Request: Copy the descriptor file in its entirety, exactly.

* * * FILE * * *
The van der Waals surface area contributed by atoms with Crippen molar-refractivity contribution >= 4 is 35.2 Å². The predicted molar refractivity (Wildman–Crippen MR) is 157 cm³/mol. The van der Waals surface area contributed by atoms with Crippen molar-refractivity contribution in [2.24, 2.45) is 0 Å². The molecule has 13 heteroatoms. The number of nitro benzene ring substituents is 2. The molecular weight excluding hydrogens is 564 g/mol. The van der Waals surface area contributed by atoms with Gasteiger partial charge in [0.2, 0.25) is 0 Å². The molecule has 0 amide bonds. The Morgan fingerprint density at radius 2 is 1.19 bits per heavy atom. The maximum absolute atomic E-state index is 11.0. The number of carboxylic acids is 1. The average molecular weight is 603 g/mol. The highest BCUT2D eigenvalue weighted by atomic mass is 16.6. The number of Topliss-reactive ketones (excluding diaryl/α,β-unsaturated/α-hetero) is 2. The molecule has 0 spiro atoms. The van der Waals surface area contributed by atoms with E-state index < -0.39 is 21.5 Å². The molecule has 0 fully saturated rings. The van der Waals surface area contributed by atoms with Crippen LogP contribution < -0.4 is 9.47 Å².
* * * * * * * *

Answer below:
The van der Waals surface area contributed by atoms with Crippen molar-refractivity contribution >= 4 is 35.2 Å². The predicted molar refractivity (Wildman–Crippen MR) is 157 cm³/mol. The van der Waals surface area contributed by atoms with Crippen molar-refractivity contribution in [2.24, 2.45) is 0 Å². The molecule has 13 heteroatoms. The number of nitro benzene ring substituents is 2. The molecular weight excluding hydrogens is 564 g/mol. The van der Waals surface area contributed by atoms with Gasteiger partial charge in [0.2, 0.25) is 0 Å². The molecule has 0 amide bonds. The Morgan fingerprint density at radius 2 is 1.19 bits per heavy atom. The maximum absolute atomic E-state index is 11.0. The number of carboxylic acids is 1. The average molecular weight is 603 g/mol. The highest BCUT2D eigenvalue weighted by atomic mass is 16.6. The number of Topliss-reactive ketones (excluding diaryl/α,β-unsaturated/α-hetero) is 2. The molecule has 0 spiro atoms. The van der Waals surface area contributed by atoms with E-state index < -0.39 is 21.5 Å². The molecule has 0 fully saturated rings. The van der Waals surface area contributed by atoms with Crippen LogP contribution < -0.4 is 9.47 Å².